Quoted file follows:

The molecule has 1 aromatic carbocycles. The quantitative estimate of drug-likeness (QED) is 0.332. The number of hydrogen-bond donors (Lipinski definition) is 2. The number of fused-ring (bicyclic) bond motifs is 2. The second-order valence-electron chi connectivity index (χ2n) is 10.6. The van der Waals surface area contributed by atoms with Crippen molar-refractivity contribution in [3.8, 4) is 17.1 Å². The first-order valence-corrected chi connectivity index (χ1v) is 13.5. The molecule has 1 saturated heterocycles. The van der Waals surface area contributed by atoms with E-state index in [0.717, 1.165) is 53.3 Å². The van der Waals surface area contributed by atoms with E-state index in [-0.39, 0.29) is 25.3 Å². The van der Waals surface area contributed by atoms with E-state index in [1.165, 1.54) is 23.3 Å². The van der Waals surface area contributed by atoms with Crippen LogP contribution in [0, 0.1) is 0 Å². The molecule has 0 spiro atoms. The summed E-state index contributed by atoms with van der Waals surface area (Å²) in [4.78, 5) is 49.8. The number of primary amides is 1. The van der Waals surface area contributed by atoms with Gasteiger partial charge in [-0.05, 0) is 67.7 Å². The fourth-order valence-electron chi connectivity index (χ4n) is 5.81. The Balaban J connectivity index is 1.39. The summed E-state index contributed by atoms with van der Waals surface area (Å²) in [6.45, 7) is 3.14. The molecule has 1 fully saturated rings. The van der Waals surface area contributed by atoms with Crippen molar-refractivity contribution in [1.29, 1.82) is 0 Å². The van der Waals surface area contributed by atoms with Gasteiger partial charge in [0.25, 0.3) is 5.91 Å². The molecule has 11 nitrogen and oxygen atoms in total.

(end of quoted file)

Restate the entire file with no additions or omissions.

The molecule has 1 aromatic carbocycles. The quantitative estimate of drug-likeness (QED) is 0.332. The number of hydrogen-bond donors (Lipinski definition) is 2. The number of fused-ring (bicyclic) bond motifs is 2. The second-order valence-electron chi connectivity index (χ2n) is 10.6. The van der Waals surface area contributed by atoms with Crippen molar-refractivity contribution in [3.8, 4) is 17.1 Å². The first-order valence-corrected chi connectivity index (χ1v) is 13.5. The molecule has 1 saturated heterocycles. The van der Waals surface area contributed by atoms with E-state index in [0.717, 1.165) is 53.3 Å². The van der Waals surface area contributed by atoms with E-state index in [-0.39, 0.29) is 25.3 Å². The van der Waals surface area contributed by atoms with E-state index in [1.165, 1.54) is 23.3 Å². The van der Waals surface area contributed by atoms with Crippen LogP contribution in [0, 0.1) is 0 Å². The molecule has 0 spiro atoms. The summed E-state index contributed by atoms with van der Waals surface area (Å²) in [4.78, 5) is 49.8. The number of primary amides is 1. The van der Waals surface area contributed by atoms with Gasteiger partial charge in [-0.05, 0) is 67.7 Å². The fourth-order valence-electron chi connectivity index (χ4n) is 5.81. The Balaban J connectivity index is 1.39. The summed E-state index contributed by atoms with van der Waals surface area (Å²) in [6.45, 7) is 3.14. The molecule has 1 fully saturated rings. The van der Waals surface area contributed by atoms with Crippen molar-refractivity contribution in [1.29, 1.82) is 0 Å². The van der Waals surface area contributed by atoms with Gasteiger partial charge in [0.25, 0.3) is 5.91 Å². The molecule has 11 nitrogen and oxygen atoms in total.